Chapter 18: Carbon triage: a strategy for developing a viable carbon labelling system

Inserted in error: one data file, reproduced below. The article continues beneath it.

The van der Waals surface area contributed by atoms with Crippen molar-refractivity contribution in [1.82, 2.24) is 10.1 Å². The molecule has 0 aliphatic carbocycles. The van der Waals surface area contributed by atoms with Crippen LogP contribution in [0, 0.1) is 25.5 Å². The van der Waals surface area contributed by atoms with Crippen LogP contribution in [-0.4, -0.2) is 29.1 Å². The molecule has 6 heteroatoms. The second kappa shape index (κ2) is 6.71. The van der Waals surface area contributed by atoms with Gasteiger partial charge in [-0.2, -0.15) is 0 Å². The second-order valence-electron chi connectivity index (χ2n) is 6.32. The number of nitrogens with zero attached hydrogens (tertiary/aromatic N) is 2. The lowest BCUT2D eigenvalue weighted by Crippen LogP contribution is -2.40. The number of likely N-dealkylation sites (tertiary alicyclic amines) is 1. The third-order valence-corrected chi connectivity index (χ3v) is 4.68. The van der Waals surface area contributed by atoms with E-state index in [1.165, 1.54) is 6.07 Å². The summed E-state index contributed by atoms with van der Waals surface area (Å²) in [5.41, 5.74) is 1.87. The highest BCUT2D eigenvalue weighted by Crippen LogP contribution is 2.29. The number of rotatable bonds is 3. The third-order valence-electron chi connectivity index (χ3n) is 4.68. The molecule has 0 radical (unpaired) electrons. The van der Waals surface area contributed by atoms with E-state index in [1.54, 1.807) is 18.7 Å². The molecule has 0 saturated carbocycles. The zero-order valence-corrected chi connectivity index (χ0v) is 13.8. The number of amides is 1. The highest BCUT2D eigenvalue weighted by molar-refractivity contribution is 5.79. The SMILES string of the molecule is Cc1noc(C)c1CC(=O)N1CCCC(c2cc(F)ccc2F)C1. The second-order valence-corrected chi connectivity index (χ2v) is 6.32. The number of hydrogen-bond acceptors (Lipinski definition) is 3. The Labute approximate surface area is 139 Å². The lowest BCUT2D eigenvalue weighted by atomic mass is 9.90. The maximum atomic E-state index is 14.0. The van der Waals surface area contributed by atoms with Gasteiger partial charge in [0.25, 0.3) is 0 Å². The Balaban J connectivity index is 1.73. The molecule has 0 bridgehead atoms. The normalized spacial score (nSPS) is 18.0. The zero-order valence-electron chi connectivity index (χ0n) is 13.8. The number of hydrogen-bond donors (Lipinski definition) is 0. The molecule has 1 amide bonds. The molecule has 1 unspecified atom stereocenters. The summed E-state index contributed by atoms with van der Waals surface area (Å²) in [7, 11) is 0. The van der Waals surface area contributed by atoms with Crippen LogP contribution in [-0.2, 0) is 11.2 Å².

The Intergovernmental Panel on Climate Change has expressed increasing scientific certainty about the anthropogenic influence on climate change, concluding in 2013 that the influence is ‘extremely likely’ (IPCC 2013). Despite these developments, the policy response remains quite uncertain. The prospects for international agreement on a comprehensive climate treaty under the United Nations Framework Convention on Climate Change process are dim, and the prospects for comprehensive national climate legislation in the United States and many other major emitting countries look no more promising. In this environment, scholars and policy makers over the past several years have become increasingly interested in other governance options, including regime complexes (Keohane and Victor 2011) and climate ‘clubs’ (Victor 2011) at the international level, as well as subnational strategies such as polycentric governance (Ostrom 2012), bottom-up approaches (Stewart et al. 2013) and private governance (Vandenbergh 2013). One such option is carbon labelling, which involves representing on a product label (or otherwise at the point of sale) the product’s contribution across its life cycle to net emissions of gases that contribute to global warming.
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